adventures in the library
So. D.C. It's about 40 degrees cooler here than it is in Austin, which is unfortunate, because I packed spring clothes. It's always nicer here in May, but it's usually warmer than 55. Oops. But DC never really changes, and it's the usual mix of confused interns, sleazy lobbyists, and tourists standing on the left side of the Metro escalators.
The Library of Congress is the same as it always is: big, full of loud tourists, and generally inefficient. The good news is that they have one of the ultra-obscure histories I need to read that UT ILS couldn't find. The bad news is that that ultra-obscure history, along with more than half of the other books I need to read this week are on a deck that closed last Friday for construction. For the next two weeks, which is longer than I can stay. The reference librarians have been very nice about it and are trying to get them for me, but the odds aren't great. Sigh.
At least I can now prove to UT that this book exists.
But me and the central African librarian are now BFF's, which is great. She's given me some good places to keep searching for these materials and some ideas about other places that might be able to help. And...she LET ME INTO THE STACKS, which is about the coolest thing ever - you don't EVER get into the stacks at the Library of Congress. But she thought we could maybe find something I needed by searching through the uncataloged boxes of pamphlets, so into the stacks we went.
It was so cool.
You have to understand how much I love books. And libraries. I've loved books my whole life. When I was little, I believed that my mother's sitting down was an indication that she wanted to read to me. I checked out the maximum number of books (10) allowed just about every week of my childhood. When I was eleven and we visited DC on vacation, I wanted to visit the Library of Congress more than anything else. I was sadder than sad to learn that you couldn't get into the stacks or check out books from the Library of Congress. I ate up the episode of Reading Rainbow where they went to the library and showed how books make their way through the stacks and up the conveyer belt to the reading rooms. The day I got my researcher card for the Library of Congress was a happy, happy day. You should see my smile on the picture.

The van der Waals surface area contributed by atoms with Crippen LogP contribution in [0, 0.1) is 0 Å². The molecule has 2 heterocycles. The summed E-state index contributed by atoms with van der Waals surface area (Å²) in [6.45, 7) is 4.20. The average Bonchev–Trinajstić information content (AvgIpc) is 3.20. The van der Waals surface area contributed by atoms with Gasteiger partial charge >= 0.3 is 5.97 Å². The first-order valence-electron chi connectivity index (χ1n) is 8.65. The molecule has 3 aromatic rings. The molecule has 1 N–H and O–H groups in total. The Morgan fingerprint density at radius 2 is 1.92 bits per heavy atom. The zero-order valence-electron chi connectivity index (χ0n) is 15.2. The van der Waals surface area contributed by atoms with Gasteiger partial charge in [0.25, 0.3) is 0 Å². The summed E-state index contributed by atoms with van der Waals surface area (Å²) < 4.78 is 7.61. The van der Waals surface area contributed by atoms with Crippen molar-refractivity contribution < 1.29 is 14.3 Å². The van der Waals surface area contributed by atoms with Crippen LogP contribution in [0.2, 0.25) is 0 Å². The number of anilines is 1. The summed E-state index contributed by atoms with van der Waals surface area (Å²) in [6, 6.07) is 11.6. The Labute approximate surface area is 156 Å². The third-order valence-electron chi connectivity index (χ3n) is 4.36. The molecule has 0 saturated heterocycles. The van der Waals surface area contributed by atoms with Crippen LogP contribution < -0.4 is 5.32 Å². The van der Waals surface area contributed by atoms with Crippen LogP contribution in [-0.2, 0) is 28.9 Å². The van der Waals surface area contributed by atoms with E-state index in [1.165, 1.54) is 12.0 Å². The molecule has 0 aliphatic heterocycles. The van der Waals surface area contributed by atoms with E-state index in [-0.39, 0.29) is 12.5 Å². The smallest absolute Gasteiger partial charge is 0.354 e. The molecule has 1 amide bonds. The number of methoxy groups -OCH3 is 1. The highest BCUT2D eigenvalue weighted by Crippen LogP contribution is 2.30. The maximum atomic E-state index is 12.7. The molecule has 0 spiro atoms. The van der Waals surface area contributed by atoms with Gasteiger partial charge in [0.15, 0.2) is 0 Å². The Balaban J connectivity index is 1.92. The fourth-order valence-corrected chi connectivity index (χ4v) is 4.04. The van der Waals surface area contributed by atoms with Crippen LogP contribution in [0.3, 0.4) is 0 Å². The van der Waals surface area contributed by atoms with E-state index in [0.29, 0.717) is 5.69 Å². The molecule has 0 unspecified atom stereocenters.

Anyway, back to the stacks. Apparently the LOC has its own collection of African dictator fabrics (just like me!) AND fabrics from George W. Bush's recent visit to Tanzania that feature his face. I asked where they get this stuff, and the librarian said, "Well, when you get ready to throw things away..." I told her I had stuff from the 2006 Congolese elections that I wouldn't want to keep forever, and she told me where to send it.
Something of mine is going to be in the Library of Congress.
This is the giddiest I've been while sitting on capitol hill since meeting Bono.
I am such a nerd.